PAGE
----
IU Basketball Recruits Get Spotlight Moment Tonight

If you want to check out IU basketball recruits Yogi Ferrell, Trey Lyles and Jeremy Hollowell, you’re in luck. These guys will be playing in nationally televised games tonight courtesy of CBS College Sports Network. Why? Because their teams reached the final games of the adidas Nations tourney.

The third-place game, which will feature Ferrell and Lyles on the USA 2012 Red squad, is set to start at 7 p.m. The title game will follow that contest and will showcase Hollowell, who is on the USA 2013 Red team.

In his last two games Ferrell totaled 22 points and 17 assists, which is what you’d like to see from your point guard.

Also, forward Hanner Perea, a Hoosier commitment from the Class of 2012, participated in the event. He had 16 points and six rebounds in the one game he played before a concussion sidelined him for the rest of the weekend.

Finally, Hamilton Southeastern standout Gary Harris was his usual consistent self in the Nike Global Challenge in Oregon. Harris averaged 12 points in three games. That average would have been better if he hadn’t sprained his ankle in the second half of Sunday night’s title game win over Canada.

Indiana and Purdue are among the teams targeting this Class of 2012 standout.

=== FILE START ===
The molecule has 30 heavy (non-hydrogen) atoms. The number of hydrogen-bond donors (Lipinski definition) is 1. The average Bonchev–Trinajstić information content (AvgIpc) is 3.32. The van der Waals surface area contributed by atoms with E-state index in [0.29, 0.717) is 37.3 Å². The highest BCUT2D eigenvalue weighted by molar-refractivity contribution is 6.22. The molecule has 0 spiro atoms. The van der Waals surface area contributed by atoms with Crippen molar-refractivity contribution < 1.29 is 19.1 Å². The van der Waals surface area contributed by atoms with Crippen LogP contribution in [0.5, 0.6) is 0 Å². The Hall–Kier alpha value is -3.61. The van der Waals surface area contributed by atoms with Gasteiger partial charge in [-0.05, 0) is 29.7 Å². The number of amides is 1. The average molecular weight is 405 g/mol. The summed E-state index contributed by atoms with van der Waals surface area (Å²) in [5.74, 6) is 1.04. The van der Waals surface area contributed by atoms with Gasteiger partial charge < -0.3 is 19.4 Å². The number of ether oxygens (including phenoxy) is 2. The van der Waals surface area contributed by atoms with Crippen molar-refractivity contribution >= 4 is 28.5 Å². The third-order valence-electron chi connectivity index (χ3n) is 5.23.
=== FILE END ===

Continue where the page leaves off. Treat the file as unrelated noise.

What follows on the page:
Saturday, August 6, 2011

IU Football -- Win Close, Win Big; Green Passes On Hoosiers

Now that football practice is almost here, consider the mystery that is Indiana. Can it win in coach Kevin Wilson’s debut season? Will that elusive bowl trip become a reality? And who the heck will be the starting quarterback?

The quarterback answer figures to come down to Dusty Kiel and Edward Wright Baker. Heralded freshman Tre Roberson might make a move, but that likely wouldn’t come until midseason. Quarterback is too demanding a position for a true freshman to figure it out in just a few weeks of preseason camp.

As far as the other two questions, that can be boiled down to this -- What does IU have to do to get to the next level and become a winning program?

Wilson has an answer.

“We’ve got to win those close games,” he said. “Every week it’s nip and tuck. Winners do the little things. For instance, last year we won the turnover battle in two games. The No. 1 factor in winning is turnovers. So we should have been 2-10. Instead, we still won five games with the most critical thing going against us.

“We have to learn how to play smart football and not beat ourselves. That’s 80 percent attitude. The physical part for us isn’t that bad. We have some talent. We have to win some close games.”

That’s why Wilson has pushed confidence. He’s looking to change the mindset so when the Hoosiers absolutely have to make a play, they do. In about a month we’ll start finding out if they’ve bought into that.